MEXICO CITY (Reuters) – College students from Texas who tested positive for the novel coronavirus after spring break in Los Cabos traveled to the Mexican beach resort on Viva Aerobus, the airline said, and were there a week later than reported by the local tourist board.
At least part of the Texas group stayed at the luxury Pueblo Bonito Los Cabos hotel, two people familiar with the arrangements told Reuters.
So far 49 students among the group from University of Texas at Austin have tested positive for the coronavirus upon their return to the United States, according to the university.
Austin city officials initially confirmed 28 cases from the group on March 31.
While the outbreak has led to speculation that coronavirus may be more prevalent in Mexico than official numbers reveal, it is still not clear where the students became infected.
The Los Cabos Tourism Board has suggested the timeline of the visit by the students means they would have presented symptoms earlier if they had caught the virus in Mexico.
The tourism board said it was informed by the Los Cabos airport that the last spring break charter flight to Austin departed on March 11.
However, Mexican airline Viva Aerobus told Reuters the students departed Austin on March 14 and returned on March 19, the same dates the University of Austin said 211 students went to Los Cabos.
In a statement, Viva Aerobus said the university notified them that some students had tested positive 12 days after the return flight. COVID-19 has an incubation period of up to 14 days, and there is evidence it can be spread asymptomatically.
Rodrigo Esponda, managing director of the tourism board, acknowledged the board may not have complete information.
“The university has not reached out to us… in order to provide us with information and really know about a specific group. Without that, it has been difficult,” he said in an interview.
Esponda said 15 cases of coroanvirus have been registered in Los Cabos, none of them hotel workers. The state overall has registered 21 cases, with the country’s total reaching 1,688.
Viva Aerobus said it has followed strict sanitary measures to prevent infection on its routes.
No passengers showed symptoms during the flights to and from Los Cabos, Viva Aerobus added. After the notification from the University of Texas, the airline said it pulled its crew from duty and put them under observation.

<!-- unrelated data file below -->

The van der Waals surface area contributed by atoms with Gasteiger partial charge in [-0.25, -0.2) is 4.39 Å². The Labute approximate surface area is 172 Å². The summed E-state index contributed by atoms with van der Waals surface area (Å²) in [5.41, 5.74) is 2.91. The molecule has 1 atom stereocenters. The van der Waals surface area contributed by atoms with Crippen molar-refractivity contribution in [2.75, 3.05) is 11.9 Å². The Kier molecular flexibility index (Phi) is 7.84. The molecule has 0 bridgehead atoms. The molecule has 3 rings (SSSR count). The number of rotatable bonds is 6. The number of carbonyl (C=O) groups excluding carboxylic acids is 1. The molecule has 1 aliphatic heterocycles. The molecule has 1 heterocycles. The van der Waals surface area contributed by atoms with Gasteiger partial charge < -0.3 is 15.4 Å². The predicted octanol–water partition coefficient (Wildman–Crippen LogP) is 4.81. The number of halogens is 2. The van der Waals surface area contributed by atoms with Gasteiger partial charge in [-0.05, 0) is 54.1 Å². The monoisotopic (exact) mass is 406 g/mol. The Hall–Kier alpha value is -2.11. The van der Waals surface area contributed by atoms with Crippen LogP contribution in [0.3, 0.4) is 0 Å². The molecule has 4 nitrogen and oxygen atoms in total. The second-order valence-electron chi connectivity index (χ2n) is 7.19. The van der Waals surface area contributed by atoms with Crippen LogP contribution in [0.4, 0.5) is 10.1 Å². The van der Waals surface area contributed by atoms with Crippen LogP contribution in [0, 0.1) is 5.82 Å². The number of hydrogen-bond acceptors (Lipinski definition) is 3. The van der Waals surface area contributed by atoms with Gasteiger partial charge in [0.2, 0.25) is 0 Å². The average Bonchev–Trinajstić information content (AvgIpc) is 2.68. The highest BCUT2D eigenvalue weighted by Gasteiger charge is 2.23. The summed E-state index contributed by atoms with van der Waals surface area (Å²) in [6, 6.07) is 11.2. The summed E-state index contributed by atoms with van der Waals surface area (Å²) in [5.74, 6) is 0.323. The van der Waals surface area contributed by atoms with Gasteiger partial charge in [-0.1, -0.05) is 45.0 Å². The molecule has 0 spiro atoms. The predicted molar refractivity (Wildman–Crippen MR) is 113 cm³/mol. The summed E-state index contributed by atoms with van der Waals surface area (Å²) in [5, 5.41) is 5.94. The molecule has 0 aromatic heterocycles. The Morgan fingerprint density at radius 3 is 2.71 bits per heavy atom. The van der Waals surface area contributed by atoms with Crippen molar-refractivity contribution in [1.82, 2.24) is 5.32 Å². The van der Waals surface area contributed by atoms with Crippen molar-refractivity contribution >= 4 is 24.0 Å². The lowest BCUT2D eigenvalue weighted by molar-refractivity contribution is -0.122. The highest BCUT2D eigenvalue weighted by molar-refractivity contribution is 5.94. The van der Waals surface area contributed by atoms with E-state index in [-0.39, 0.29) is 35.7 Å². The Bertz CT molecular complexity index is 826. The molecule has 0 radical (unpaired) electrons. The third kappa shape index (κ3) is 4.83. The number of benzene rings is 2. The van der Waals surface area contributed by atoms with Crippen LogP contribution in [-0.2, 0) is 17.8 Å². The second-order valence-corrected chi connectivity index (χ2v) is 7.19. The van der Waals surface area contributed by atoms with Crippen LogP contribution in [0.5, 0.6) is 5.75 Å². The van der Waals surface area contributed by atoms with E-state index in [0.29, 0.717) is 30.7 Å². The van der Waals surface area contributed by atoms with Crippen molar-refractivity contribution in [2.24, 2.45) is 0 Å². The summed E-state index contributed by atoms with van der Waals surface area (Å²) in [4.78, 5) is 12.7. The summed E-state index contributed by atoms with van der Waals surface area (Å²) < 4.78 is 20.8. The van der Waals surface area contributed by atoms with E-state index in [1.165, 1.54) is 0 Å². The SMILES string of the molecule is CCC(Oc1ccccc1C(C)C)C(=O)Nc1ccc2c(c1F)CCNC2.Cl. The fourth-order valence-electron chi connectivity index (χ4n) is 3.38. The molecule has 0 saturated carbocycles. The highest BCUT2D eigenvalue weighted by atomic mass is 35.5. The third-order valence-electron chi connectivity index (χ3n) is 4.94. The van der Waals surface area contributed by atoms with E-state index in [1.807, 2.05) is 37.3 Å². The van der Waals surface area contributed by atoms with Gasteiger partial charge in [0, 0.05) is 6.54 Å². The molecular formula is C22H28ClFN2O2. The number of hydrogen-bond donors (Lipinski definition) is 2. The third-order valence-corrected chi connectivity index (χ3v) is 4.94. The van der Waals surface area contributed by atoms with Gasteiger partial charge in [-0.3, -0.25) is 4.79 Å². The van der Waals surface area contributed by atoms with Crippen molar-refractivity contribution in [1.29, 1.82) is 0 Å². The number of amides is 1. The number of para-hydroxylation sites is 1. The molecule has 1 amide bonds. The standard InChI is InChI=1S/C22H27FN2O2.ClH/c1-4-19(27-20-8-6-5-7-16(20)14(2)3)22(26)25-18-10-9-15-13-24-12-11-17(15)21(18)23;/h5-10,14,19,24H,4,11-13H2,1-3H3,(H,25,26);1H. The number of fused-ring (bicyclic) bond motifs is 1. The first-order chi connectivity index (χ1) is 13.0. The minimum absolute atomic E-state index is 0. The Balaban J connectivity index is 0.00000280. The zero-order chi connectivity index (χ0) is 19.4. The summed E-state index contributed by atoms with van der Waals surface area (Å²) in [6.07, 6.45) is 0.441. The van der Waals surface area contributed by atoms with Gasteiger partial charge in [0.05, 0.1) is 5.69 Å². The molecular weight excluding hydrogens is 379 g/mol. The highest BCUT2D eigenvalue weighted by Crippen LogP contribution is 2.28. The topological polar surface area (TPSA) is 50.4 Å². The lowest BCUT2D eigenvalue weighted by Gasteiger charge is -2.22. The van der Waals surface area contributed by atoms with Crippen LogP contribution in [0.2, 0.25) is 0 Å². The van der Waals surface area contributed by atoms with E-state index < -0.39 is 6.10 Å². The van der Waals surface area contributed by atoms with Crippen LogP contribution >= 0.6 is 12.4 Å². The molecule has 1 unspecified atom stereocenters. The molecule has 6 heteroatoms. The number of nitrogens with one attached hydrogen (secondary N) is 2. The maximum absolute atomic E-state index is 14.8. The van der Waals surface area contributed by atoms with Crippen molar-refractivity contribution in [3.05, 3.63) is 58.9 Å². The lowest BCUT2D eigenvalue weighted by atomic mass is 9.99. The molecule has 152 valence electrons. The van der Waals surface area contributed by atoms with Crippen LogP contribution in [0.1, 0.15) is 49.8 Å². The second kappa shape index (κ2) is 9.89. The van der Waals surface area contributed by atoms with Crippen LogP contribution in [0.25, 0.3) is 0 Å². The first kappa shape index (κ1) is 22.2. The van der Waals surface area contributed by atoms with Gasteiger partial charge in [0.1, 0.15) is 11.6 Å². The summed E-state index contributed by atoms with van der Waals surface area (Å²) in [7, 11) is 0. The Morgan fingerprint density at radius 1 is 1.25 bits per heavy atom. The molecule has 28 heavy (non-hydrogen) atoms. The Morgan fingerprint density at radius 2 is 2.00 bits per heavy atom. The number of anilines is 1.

None of them have thus far presented symptoms of the coronavirus.
At least some of the University of Texas group stayed at the Pueblo Bonito Los Cabos resort, according to a guest who was at the hotel with them, and another student who had planned to travel but pulled out before the trip.
In response to a question from Reuters, Pueblo Bonito said it did not have information on the matter. JusCollege, a company that organized the trip for most of the University of Texas students, as well as its parent firm Pollen, did not respond to requests for comment.
The University of Texas said 178 students participated in the trip with JusCollege, while another 33 students made arrangements separately.
Jack McColl, a traveler who used to work for JusCollege and was in Los Cabos at the time of the University of Texas trip, said some participants showed “a slight concern” over the coronavirus.
“Many knew it was a serious threat but since cases in Mexico were minimal at the time, the party still continued,” he told Reuters. “Social distancing was not practiced, but as little human contact as possible was.”
He added that JusCollege made hand sanitizer mandatory before entering one of the main dining areas, and that JusCollege posted signs telling students to wash their hands.
“They were proactive about it for sure,” he said.
Andres Ramon, a bartender at Pueblo Bonito said his bar attended to about 100 U.S. students at a time, said he did not think the Texas group picked up the virus in Mexico, noting hotel employees are still healthy.
“I feel like something would have happened to me, and I don’t even have a cold,” he said.
Still, he noted attitudes has since changed at the hotel, which now has no guests and has sent employees in shifts to do cleaning and maintenance.
“We weren’t scared until now, with cases are appearing in other states,” Ramon said. “Now we’re really taking precautions.”
(Reporting by Daina Beth Solomon, additional reporting by Abraham Gonzalez; Editing by Lincoln Feast for REUTERS).
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